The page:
Winston Pingeon ’12: A Witness to History

Winston Pingeon ’12 divides his career as a U.S. Capitol Police officer—and indeed his life—into two parts: Before January 6, 2021, and after. Pingeon was on duty that day, when unprecedented violence broke out at the Capitol. He returned to Rivers recently to share his story at an Upper School assembly.
Pingeon was introduced by seniors Aaron Weiner and Cristina Gomez, this year’s civic leadership interns (a program of the CCCE), who told the audience that after graduating from Rivers, Pingeon had gone on to American University, where he majored in justice and law, with a criminology focus. 

“I knew I wanted to work in criminal justice,” he said when he took the stage, “but I needed to figure out what was a fit.”

He found that fit attending the Federal Law Enforcement Training Center. “It was the challenge I was looking for,” said Pingeon, “I learned how to be a leader there.” He joined the Capitol Police, serving mainly on uniformed patrol. As an officer, he had the opportunity to, among other things, join the elite Ceremonial Unit, serving at the presidential inaugurations in 2016 and 2021 as well as several lying-in-state ceremonies, including the funeral of Supreme Court Justice Ruth Bader Ginsberg.  

“It was a lot of responsibility,” he said, recalling the first time he made an arrest. “But I loved the job; it was my childhood dream.”

Speaking quietly at the podium in Kraft Dining Hall, Pingeon said, “Then things changed.” When he showed up for work on January 6, he and his colleagues were asked to don full riot gear and march to the Capitol to try to keep order among those who had gathered to protest the outcome of the presidential election.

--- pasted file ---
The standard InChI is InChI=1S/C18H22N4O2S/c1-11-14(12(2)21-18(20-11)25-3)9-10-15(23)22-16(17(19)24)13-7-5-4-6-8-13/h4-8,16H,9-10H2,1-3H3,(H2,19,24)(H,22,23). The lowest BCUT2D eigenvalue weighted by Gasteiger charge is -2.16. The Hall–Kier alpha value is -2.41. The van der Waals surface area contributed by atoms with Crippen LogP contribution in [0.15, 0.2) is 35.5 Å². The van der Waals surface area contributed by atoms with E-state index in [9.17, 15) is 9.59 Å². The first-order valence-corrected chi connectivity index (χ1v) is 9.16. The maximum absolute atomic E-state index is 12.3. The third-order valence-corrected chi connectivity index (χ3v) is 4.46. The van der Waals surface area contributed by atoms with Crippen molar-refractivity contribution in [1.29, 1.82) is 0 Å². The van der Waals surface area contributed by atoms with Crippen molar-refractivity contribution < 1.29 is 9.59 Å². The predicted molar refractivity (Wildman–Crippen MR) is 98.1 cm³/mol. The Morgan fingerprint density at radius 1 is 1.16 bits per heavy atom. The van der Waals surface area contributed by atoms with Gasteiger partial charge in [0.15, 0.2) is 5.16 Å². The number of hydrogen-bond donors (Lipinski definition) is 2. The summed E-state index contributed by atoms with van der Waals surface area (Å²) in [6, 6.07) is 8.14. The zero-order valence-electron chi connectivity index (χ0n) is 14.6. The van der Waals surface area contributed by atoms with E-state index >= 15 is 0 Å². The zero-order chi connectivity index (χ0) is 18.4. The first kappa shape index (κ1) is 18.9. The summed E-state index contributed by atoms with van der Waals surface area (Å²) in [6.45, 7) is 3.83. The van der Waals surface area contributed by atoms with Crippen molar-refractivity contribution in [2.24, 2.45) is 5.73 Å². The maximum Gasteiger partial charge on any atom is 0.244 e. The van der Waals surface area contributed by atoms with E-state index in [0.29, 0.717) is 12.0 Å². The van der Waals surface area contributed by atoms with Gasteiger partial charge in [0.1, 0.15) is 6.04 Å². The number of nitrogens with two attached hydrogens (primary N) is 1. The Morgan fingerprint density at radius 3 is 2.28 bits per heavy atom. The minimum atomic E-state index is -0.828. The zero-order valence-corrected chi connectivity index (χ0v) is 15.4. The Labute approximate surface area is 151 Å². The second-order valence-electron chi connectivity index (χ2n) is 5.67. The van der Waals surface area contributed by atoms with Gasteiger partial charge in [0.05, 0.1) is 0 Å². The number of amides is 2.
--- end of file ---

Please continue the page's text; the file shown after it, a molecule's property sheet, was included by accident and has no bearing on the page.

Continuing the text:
“The crowd was large and increasingly hostile,” Pingeon told the rapt audience of students. “They were saying things like, ‘We don’t want to hurt you, but we will.’ No one imagined they would break into the Capitol.” But they did; Pingeon described a scene of “complete chaos” on the building’s upper west terrace. “I was punched in the face and pepper-sprayed, and I thought, ‘This is where my life might end.’” The only reason he survived, he said, was that a door was breached elsewhere on the terrace, distracting the rioters. 

He ended up in a tunnel where the worst of the violence unfolded. “It was a war zone, and we were in hand-to-hand combat, which we are not trained for,” said Pingeon. Five people died, and hundreds of officers were injured. But when the chaos had finally been quelled, Pingeon sent a text to his family, telling them, “We succeeded. No congress people were hurt and the election was certified.”

While the violence and bloodshed had ended, the aftermath was far from over for Pingeon and his colleagues. Work became stressful and demanding, with a seemingly never-ending string of 12-hour days and few breaks. “I felt lost and alone, and no one except my fellow officers could understand. I started to experience symptoms of PTSD. It was a dark time, not only for me, but for the country,” said Pingeon. 

By March 2021—more than a year later—things had started to return to normal, he recounted, with shorter shifts and regular days off. But by then, Pingeon had also revisited an interest, first cultivated at Rivers, that got him through the challenging times. “I turned to art, as I always had,” he told the students. “Art can be so healing.”

Pingeon’s artwork focuses on watercolors and drawing. At the assembly, he shared a pointillist self-portrait and a drawing of the Statue of Freedom, at the Capitol, juxtaposed with the razor wire fencing that went up after January 6. 

His art has help him move past the trauma of that day; getting “in the flow” while drawing or painting makes him better able to process the events. He no longer works as a police officer, but he’s proud of his service, and he urged the students to “pursue Excellence with Humanity and see where your passions lead.” For his part, he says, he emerged from Rivers certain of two things, and that certainty remains: “I was certain about art, and about optimism regarding the future.”